Looking forward, what can we do to address this disparity? Currently, the state of Massachusetts assembled a health equity task force to study these health disparities. Hopefully, they will be able to make recommendations on how to properly direct the supplemental budget passed in July towards helping our most vulnerable communities. On the federal level, the next coronavirus relief package known as the HEROES Act of 2020 is currently being negotiated in the Senate, which may implement free testing and treatment in BIPOC communities, improve racial data collection, and provide funding for health disparities research.
As fall semester is among us, it is essential to start gearing our policies to prioritize helping these more vulnerable populations in order to prevent the continuation of alarming death rates and exacerbating already existing inequalities.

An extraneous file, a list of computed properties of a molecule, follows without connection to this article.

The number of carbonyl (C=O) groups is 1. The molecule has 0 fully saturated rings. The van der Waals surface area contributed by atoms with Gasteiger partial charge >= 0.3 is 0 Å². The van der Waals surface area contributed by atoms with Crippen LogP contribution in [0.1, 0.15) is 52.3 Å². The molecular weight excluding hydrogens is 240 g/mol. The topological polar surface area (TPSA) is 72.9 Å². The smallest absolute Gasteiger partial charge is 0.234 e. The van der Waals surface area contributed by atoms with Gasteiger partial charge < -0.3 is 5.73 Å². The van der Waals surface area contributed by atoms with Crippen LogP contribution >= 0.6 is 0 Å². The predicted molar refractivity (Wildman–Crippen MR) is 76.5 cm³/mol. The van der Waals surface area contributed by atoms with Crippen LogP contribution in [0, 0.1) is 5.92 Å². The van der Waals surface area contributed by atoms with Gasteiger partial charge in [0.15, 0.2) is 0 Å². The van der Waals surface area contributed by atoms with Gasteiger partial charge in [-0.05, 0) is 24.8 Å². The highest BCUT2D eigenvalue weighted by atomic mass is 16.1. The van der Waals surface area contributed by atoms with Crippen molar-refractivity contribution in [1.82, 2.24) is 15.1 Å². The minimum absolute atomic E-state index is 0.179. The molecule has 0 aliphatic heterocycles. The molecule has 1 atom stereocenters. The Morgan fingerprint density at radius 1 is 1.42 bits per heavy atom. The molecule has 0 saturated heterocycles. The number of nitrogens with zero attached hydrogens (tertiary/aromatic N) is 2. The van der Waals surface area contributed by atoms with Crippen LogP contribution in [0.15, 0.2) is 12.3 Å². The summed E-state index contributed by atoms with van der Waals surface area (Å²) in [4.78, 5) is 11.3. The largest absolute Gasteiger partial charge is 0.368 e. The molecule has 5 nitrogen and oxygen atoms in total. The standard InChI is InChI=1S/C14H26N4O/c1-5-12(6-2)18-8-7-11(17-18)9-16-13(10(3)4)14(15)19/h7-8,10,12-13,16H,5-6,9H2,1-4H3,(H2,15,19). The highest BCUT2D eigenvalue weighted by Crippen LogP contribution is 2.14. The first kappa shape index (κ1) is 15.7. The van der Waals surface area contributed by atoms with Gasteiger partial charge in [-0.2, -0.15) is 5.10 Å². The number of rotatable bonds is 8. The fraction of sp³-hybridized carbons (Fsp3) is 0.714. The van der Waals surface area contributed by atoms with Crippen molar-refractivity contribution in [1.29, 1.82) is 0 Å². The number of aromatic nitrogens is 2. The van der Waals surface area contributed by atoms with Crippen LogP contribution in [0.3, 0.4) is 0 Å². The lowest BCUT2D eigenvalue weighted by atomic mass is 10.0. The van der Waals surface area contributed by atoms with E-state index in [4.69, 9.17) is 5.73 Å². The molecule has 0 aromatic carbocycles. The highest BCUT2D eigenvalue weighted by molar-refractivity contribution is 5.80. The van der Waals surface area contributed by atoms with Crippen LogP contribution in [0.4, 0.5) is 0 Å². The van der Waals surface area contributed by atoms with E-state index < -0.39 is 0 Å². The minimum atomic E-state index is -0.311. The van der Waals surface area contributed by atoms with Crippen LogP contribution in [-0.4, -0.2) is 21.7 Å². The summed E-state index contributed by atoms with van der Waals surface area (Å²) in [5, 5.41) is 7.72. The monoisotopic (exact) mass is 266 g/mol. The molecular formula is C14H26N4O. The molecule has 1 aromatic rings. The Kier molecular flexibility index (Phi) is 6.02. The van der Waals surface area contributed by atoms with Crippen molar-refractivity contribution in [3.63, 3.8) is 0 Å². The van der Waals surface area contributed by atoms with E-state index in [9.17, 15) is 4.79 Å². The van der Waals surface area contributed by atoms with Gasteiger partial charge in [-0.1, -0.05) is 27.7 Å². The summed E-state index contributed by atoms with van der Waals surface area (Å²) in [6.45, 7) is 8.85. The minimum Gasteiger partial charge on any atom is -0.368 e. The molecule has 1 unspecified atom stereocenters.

Wei Li is a third-year Ph.D. student in the Chemistry and Chemical Biology program at Harvard University
Olivia Foster Rhoades is a fifth-year Ph.D. student in the Biological and Biomedical Sciences program at Harvard & is pursuing a concentration in STS at the Harvard Kennedy School. You can find her on Twitter as @OKFoster
- Read more about racial disparities in COVID-19 deaths
- Read more about racial inequalities in healthcare
- Read more about the testing disparities across America
- Read this review on the health of African Americans
- Check out Massachusetts’ task force on Coronavirus & Equity
- Check out more resources on health equity in COVID-19
This article is part of our special edition on science policy and social justice.